Posole – “No Justice” Review

“Flavorful mariachi surf-rock!”

San Francisco indie rockers Posole take their name from a hearty soup that is a staple of Mexican cuisine. Like their namesake, the band is a potent mix of contrasting flavors. They combine the spice of Central American rhythms and horn lines with the cool, smooth personality of bandleader Daniel Martinez’s laidback vocals and guitar work. Hispanic culture is further reflected in the band’s bilingual lyrics. While their exact meaning is sometimes hard to grasp, themes of struggle, social justice, and existential questions are clear.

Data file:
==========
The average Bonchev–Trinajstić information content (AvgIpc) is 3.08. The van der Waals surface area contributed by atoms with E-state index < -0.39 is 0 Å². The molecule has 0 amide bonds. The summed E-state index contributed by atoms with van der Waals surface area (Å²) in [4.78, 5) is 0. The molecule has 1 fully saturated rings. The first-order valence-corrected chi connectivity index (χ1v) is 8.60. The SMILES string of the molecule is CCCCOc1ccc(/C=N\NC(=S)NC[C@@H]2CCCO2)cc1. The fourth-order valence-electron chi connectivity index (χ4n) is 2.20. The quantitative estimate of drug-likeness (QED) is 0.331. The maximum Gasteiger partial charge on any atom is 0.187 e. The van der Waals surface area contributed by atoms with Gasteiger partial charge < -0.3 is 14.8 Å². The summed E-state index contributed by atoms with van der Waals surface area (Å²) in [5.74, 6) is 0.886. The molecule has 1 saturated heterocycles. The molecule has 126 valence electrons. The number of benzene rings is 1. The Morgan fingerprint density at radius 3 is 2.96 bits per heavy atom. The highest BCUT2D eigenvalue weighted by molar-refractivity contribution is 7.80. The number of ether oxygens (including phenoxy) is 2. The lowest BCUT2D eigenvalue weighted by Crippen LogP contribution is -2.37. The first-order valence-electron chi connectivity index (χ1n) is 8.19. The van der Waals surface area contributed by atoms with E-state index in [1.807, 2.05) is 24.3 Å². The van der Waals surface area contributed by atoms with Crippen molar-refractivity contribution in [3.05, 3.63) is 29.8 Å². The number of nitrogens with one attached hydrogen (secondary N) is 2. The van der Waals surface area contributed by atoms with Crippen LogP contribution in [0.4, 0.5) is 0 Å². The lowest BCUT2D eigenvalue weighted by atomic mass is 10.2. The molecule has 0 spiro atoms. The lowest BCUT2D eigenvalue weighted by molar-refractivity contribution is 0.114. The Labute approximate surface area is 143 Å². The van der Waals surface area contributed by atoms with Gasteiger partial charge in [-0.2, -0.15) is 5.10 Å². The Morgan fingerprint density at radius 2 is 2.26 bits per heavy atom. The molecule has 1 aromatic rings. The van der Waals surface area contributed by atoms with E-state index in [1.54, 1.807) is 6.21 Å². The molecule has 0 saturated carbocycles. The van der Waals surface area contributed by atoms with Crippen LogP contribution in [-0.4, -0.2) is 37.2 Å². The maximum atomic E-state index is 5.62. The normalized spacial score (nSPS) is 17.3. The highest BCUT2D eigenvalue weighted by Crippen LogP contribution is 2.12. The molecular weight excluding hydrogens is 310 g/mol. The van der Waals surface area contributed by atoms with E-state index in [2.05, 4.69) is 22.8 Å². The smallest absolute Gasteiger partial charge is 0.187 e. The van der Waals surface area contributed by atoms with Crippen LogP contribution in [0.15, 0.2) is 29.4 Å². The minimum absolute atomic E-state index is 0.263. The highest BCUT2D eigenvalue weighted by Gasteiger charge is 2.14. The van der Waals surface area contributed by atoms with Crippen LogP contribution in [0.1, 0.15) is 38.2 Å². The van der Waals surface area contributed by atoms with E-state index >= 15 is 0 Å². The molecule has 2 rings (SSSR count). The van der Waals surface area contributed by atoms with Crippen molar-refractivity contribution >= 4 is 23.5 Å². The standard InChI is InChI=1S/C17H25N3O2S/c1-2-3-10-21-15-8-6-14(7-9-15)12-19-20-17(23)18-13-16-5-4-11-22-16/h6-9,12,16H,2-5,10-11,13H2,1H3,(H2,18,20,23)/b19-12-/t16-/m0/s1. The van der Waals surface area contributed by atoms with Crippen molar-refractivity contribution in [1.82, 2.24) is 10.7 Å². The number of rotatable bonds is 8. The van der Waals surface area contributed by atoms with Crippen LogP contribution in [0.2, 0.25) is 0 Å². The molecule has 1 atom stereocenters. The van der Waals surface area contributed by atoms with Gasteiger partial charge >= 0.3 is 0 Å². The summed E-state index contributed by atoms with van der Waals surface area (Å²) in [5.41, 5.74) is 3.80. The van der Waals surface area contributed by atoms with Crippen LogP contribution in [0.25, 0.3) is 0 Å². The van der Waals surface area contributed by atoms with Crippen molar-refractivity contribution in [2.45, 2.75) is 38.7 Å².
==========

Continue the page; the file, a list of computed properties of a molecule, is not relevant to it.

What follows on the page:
Comparisons to Sublime come easily, but to make them would ignore the uniquely “San Francisco” vibe that the music exudes. The inspiration that they draw from the city’s fog-soaked streets is audible in yearning rock ballads like “Freedom Fighter,” and the international influences they incorporate in their music reflect San Francisco’s cultural landscape.

No Justice is the band’s first release, though at 21 minutes, it’s essentially an extended EP. Luckily, this means that it’s harder miss the last song on the album, “Death March,” which is the strongest effort from the band and the best example of their unique sound. In fact, if you buy the album digitally, try listening to the tracks in reverse order for a very different experience.

Posole
No Justice
San Francisco, CA
(Urban Scandal Records)
Mixed by Jonah Strauss
Mastered by Shelly Steffens at Chicago Mastering Service

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